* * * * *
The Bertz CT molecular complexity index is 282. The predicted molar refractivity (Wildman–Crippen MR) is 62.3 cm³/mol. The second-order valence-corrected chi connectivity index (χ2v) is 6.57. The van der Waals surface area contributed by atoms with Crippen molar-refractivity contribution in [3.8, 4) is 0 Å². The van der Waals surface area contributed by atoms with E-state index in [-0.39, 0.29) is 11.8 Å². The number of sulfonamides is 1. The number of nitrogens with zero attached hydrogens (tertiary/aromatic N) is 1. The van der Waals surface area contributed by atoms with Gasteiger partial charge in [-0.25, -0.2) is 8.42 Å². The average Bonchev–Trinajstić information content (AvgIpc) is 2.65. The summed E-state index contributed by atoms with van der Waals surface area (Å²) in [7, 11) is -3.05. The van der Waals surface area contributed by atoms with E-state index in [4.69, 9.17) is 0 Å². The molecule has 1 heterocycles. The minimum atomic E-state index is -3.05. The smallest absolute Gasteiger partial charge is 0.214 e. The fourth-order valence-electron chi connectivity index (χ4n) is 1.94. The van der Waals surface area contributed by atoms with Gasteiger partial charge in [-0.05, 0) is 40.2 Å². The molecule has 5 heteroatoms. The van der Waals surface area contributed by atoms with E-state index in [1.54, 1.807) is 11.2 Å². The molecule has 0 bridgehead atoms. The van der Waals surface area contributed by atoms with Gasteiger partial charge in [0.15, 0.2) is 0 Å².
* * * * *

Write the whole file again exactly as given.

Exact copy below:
The Bertz CT molecular complexity index is 282. The predicted molar refractivity (Wildman–Crippen MR) is 62.3 cm³/mol. The second-order valence-corrected chi connectivity index (χ2v) is 6.57. The van der Waals surface area contributed by atoms with Crippen molar-refractivity contribution in [3.8, 4) is 0 Å². The van der Waals surface area contributed by atoms with E-state index in [-0.39, 0.29) is 11.8 Å². The number of sulfonamides is 1. The number of nitrogens with zero attached hydrogens (tertiary/aromatic N) is 1. The van der Waals surface area contributed by atoms with Gasteiger partial charge in [-0.25, -0.2) is 8.42 Å². The average Bonchev–Trinajstić information content (AvgIpc) is 2.65. The summed E-state index contributed by atoms with van der Waals surface area (Å²) in [7, 11) is -3.05. The van der Waals surface area contributed by atoms with E-state index in [4.69, 9.17) is 0 Å². The molecule has 1 heterocycles. The minimum atomic E-state index is -3.05. The smallest absolute Gasteiger partial charge is 0.214 e. The fourth-order valence-electron chi connectivity index (χ4n) is 1.94. The van der Waals surface area contributed by atoms with Gasteiger partial charge in [-0.05, 0) is 40.2 Å². The molecule has 5 heteroatoms. The van der Waals surface area contributed by atoms with E-state index in [1.54, 1.807) is 11.2 Å². The molecule has 0 bridgehead atoms. The van der Waals surface area contributed by atoms with Gasteiger partial charge in [0.15, 0.2) is 0 Å².